- Dying to get in
July 13, 2013
At its AGM held on June 29, 2008 it was resolved to put a 5-year freeze on membership applications at Bangalore's most coveted club, the…
- Club hits
July 13, 2013
Despite their restrictive membership rules, colonial trappings and archaic dress (and gadget) codes, India's private clubs haven't lost…
- Finer tastes
July 13, 2013
It is the culinary tradition and its grand interiors that Bengal Club is justifiably proud of.
- In This Section
- Entire Website
From the Times Of India
- MOST POPULAR
'Separatists are gaining ground'
In an exclusive interview to TOI-Crest, the PDP's Mehbooba Mufti says it is Omar Abdullah's misgovernance that is at the root of the present crisis. She also warns against treating it merely as a security problem.
Do you agree with the view that anti-national forces and Lashkar groups are behind the recent trouble in Kashmir?
It's an insult to the people of Kashmir to say that. People are out on the streets because they have a genuine grievance. Young boys are being killed. Can we ignore the mood on the streets? Vested interests have always been there to create trouble. They are a part and parcel of Kashmir. Why are we blaming these forces now? The problem is we always try to simplify things and deal with Kashmir through the security prism.
What is your view then?
Poor governance, mismanagement and corruption. The present government works only for newspaper headlines. Omar (Abdullah) doesn't have vision or political astuteness. Kashmir is a complex state. We will have crises. The question is: how do you manage them? Mufti saheb tried to bridge the gap between the people of Kashmir and Delhi. But Omar is not accessible even to his own people. He should have had a common minimum programme that would have given direction to his government. He claims there has been development, but he has not started anything new during his tenure. All the projects he talks about were started by previous governments.
How has the situation deteriorated so quickly in two years after a successful election in 2008?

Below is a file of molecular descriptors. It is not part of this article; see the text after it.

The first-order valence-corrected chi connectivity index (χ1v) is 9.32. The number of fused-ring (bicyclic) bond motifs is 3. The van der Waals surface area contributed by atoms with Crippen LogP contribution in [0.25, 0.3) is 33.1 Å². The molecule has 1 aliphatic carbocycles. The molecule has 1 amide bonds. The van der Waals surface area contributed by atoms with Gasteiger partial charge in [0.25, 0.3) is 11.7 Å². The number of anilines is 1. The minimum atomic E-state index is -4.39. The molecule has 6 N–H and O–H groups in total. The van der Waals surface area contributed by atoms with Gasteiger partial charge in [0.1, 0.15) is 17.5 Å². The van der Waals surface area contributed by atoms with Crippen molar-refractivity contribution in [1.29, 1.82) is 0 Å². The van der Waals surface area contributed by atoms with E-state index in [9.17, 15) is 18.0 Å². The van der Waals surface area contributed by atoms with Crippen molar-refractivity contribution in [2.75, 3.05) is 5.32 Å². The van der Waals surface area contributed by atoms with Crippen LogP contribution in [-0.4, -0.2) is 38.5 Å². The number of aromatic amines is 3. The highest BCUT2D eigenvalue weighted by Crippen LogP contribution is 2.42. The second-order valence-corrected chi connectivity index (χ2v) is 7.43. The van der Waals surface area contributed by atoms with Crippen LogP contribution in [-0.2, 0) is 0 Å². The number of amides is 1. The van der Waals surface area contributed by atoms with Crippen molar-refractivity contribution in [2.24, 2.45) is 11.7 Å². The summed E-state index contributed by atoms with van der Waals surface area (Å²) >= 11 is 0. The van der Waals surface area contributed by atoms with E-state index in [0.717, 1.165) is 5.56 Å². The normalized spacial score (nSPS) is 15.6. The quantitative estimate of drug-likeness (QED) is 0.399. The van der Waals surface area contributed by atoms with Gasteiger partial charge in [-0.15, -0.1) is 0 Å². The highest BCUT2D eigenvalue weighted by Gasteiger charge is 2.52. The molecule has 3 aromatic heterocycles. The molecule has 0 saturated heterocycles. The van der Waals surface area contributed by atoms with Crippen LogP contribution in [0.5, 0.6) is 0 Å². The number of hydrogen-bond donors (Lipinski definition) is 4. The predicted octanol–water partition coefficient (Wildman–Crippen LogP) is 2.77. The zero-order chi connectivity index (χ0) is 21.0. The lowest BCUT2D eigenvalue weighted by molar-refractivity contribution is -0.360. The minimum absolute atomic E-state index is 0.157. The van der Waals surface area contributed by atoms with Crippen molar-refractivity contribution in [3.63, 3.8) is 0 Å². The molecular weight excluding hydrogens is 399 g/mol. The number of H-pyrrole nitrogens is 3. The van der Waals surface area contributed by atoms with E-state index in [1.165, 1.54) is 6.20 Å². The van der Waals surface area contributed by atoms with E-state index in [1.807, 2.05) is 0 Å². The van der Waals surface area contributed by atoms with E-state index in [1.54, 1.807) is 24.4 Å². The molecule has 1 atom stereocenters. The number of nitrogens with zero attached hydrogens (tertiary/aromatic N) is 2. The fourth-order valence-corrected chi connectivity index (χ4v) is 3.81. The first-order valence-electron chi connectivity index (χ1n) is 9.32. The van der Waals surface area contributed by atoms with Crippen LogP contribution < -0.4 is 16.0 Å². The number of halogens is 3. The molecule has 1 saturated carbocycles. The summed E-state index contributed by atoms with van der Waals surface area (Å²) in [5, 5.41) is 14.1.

It shows what one man can do. If the situation can improve in two years (under the Mufti government), then why can't it go bad in two years? There is so much frustration, anger and alienation among people today. When Mufti saheb came to power in 2002, there was hope. Now there is despair.
Do you feel that the separatists are gaining because of the present crisis?
Definitely they will gain. Mainstream political parties have been marginalised. We feel cornered. Our leaders can't go out on the streets. They call us Hindustani kutte. If people are disenchanted with mainstream politicians, where will they go except to the separatists? But don't make the mistake of thinking that the separatists are leading the mobs. They are being led by the mobs. This is the mood on the streets of Kashmir. .
Is the azadi slogan back then?
It will always be there unless we find an alternative to it. The violence and protests we see today are mostly the outcome of the disillusionment and frustration of two years of misgovernance and corruption.
What can be done to bring the situation under control?
It has to be done through the political process. Don't treat this as an intelligence problem or a security problem. We have had three elections since 1996. If the government is still asking for the army to control the situation on the streets, there is something wrong with its governance.
What would you do?
The trouble is Delhi has always tried to make a pappu out of everyone in Kashmir. They have always tried to discredit mainstream Kashmiri politicians. We are not allowed to behave like a Jayalalitha or a Karunanidhi. We cannot be seen to be begging Delhi for everything. We must be in control. The agenda for Kashmir must be seen to be dictated from Kashmir, not from Delhi.
Register for Full Access to the Crest Edition
Don't have a Facebook Account? Sign up for Times Crest here.
Subscribe to The Times of India Crest Edition and stay connected with our unequalled network of correspondents, analysts, writers and editors to figure the changes bubbling below the surface of society.